Sam Hira 2015As that old saying goes, “I hear and and I forget; I see and I remember; but when I do, I understand.” It’s the “doing” that RE@L STEM products are built around. Students and their Learning Teams must “show they know” the issues surrounding and the importance of WQ both in their world, and in the worlds of others with the same goals. RE@L listens to both teachers and kids. RE@L even has its own Student Spokes-Kid, Sam who helps us focus on kids’ needs and also helps tell our RE@L stories. Click THIS LINK to hear what Sam has to say!

stem RE@L is about ready to release a new hands-on, team-based, real-world exploration of water quality around them. By this coming fall, both teachers and students will be using RE@L’s new WQ software, including helpful resources more quickly accessed than ever before.

Learning will happen both inside and outside the Team-Room. If there is no lake or river or water-shed nearby, students and their teachers can access virtual water sources  on their STEM computers and mobile devices.

Unknown-1Want a scenario? Here’s one: We may find WQ students who go to school near Lake Itasca in northern Minnesota. They can find the trickling beginning of the great Mississippi River and report on its water quality. Then, other learning teams take samples in the Twin Cities of Minneapolis and St. Paul, where the Great River travels downstream. Sampling can occur all the way to New Orleans and the Gulf of Mexico. Water, water, everywhere….but is it fit to drink?

What’s happened to that great gift of good water? Is it still drinkable and safe? Have chemicals from fertilizing contaminated it? Can the water be made safe to drink again? If your Team-Room is exploring your water samples, what contaminants do you find? What results do you see from your testing? What do other Learning Teams down this mighty river find? Is the water purer again or worse? What about the nearby lakes and streams?

So what goes on in these new team-rooms with these new learning teams?

Don-R2Here’s how RE@L’s new STEM Water Quality product will work for teachers and the new WQ Learning Teams. Thanks to Executive VP of Product Development, Don Rawitsch, for this description of a new venture in the life of a STEM WQ Learning Team:

  1. Teacher discusses the issue of water pollution with the class, using a RE@L slide deck to show key issues.
  2. Outside of school, the teacher and some volunteer students visit several water sites (lakes, streams, rivers, ponds) in the community to collect water location samples in large containers.
  3. STEM-circles1-437x1024Teacher explains the nine water tests the students will use to collect different types of data, using a RE@L slide deck. Students are shown the items from the RE@L Water Testing Kit (tablets, test tubes, thermometers, etc) that they will use.
  4. Students working in pairs or triads will perform each of the water tests on each water location sample and record the data in a RE@L Student Worksheet.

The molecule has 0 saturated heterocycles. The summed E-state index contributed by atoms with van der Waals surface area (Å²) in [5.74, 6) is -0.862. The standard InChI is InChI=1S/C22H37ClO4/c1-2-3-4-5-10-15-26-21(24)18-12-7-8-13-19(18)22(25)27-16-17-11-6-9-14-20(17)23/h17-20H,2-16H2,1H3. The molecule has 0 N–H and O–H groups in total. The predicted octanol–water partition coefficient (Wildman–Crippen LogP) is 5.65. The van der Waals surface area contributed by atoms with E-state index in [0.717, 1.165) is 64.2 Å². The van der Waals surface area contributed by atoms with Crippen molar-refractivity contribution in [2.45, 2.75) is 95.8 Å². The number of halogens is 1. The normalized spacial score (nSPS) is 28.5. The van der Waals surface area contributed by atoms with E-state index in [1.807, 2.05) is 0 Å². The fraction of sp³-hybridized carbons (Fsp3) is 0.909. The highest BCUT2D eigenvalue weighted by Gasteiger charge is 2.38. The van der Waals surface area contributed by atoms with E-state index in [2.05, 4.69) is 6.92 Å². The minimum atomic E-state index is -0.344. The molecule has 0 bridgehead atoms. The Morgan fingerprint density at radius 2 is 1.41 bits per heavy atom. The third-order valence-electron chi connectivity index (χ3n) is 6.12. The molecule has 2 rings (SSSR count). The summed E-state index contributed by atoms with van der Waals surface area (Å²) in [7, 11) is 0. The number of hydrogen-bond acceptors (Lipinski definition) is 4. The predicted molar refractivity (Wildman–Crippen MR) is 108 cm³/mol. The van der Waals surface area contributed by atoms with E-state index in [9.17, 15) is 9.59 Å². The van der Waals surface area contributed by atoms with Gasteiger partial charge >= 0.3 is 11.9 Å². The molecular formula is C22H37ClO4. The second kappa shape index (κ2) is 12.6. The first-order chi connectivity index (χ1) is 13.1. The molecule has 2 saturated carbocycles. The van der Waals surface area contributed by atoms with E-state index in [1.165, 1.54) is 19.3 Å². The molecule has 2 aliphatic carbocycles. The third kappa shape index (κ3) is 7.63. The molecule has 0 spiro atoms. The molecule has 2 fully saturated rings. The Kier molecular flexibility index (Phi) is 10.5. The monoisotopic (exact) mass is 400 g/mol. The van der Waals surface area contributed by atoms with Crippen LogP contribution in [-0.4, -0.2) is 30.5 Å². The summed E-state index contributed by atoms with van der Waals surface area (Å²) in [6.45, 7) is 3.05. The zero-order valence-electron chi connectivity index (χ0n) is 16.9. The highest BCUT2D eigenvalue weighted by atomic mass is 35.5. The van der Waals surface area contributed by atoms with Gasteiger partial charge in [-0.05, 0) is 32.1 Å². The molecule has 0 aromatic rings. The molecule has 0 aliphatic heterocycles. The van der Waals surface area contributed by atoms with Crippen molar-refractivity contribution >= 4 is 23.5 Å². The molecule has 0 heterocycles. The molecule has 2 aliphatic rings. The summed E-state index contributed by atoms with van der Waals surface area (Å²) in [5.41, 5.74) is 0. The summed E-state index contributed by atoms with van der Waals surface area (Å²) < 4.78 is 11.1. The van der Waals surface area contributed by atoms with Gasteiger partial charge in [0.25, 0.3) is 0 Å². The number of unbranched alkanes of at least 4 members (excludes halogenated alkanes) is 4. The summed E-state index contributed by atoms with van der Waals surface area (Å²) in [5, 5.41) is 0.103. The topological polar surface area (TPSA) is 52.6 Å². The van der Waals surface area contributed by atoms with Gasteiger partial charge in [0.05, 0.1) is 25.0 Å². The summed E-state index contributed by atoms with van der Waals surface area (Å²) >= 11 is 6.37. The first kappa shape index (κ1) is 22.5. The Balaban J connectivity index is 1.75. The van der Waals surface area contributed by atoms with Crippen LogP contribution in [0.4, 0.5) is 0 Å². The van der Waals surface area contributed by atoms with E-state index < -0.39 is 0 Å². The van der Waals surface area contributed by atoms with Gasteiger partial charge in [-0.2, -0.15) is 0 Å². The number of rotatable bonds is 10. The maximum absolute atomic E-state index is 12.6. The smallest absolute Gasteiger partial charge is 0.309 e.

5. Teacher introduces students to the Water Quality Index (WQI), an arithmetic process used on the water sample data to produce a single quality value on a 0 to 100 scale for each water sample.
  6. The students are introduced to the RE@L Geographic Information System (GIS), its purpose and how to use it, using the RE@L GIS Student Guide and Practice Exercises.
  7. The students enter their water test data into the RE@L GIS, which matches the data to water collection locations on an aerial map of the community.
  8. The students examine the patterns of data on the map as the GIS performs the WQ calculations, including both the data they entered and that entered by other classes, past and present.
  9. Students note how different types of pollution match up to the ways the nearby land is being used.
  10. Students engage in a video conference with a water management expert, using the RE@L View Portal system.  The expert can respond to the student’s reporting of results and their questions, and describe what she enjoys about her career and how she prepared for it.
  11. Teacher facilitates student discussion of what they discovered and ideas they have for lowering their community’s pollution levels.  They could also use RE@L View to compare results and ideas with a class in another community or state that is also conducting the Water Quality.

1200px-BloomsCognitiveDomain.svgNotice how the initial activities (Steps 1-5) are more teacher-led to give students the knowledge and tools they need.  The activities calling for higher level thinking (Steps 6-11) are more student-driven as they utilize the knowledge and tools to create their own analyses and potential solutions.

See the graphic at the right for a listing of higher order skills: 11 new steps to learning that involve doing. Learning that will last life long.

It doesn’t take much imagination to see that these new STEM students will hear, see and do. Beyond that enriched learning, they will also learn real-world STEM-based skills for the world they will work in and find their careers.

Even better news is that there’s more to come.

RE@L will be bringing it to STEM Learning-Team Rooms everywhere.